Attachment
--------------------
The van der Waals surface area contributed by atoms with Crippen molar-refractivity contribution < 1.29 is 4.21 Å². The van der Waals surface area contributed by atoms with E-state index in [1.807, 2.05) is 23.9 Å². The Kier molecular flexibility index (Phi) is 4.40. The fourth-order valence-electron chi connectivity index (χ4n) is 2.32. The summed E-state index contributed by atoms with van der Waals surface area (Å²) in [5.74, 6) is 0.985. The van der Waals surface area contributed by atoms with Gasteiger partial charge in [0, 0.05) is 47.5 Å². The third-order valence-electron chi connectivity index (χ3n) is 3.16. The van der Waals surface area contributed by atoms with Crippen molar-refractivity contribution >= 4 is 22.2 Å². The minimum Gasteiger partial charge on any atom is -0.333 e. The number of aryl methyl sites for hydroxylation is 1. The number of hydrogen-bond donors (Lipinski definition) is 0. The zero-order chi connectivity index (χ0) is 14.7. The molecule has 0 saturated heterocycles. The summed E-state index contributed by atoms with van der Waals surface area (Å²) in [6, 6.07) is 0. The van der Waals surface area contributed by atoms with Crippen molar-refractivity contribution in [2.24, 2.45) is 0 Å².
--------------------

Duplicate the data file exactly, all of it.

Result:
The van der Waals surface area contributed by atoms with Crippen molar-refractivity contribution < 1.29 is 4.21 Å². The van der Waals surface area contributed by atoms with E-state index in [1.807, 2.05) is 23.9 Å². The Kier molecular flexibility index (Phi) is 4.40. The fourth-order valence-electron chi connectivity index (χ4n) is 2.32. The summed E-state index contributed by atoms with van der Waals surface area (Å²) in [5.74, 6) is 0.985. The van der Waals surface area contributed by atoms with Gasteiger partial charge in [0, 0.05) is 47.5 Å². The third-order valence-electron chi connectivity index (χ3n) is 3.16. The van der Waals surface area contributed by atoms with Crippen molar-refractivity contribution >= 4 is 22.2 Å². The minimum Gasteiger partial charge on any atom is -0.333 e. The number of aryl methyl sites for hydroxylation is 1. The number of hydrogen-bond donors (Lipinski definition) is 0. The zero-order chi connectivity index (χ0) is 14.7. The molecule has 0 saturated heterocycles. The summed E-state index contributed by atoms with van der Waals surface area (Å²) in [6, 6.07) is 0. The van der Waals surface area contributed by atoms with Crippen molar-refractivity contribution in [2.24, 2.45) is 0 Å².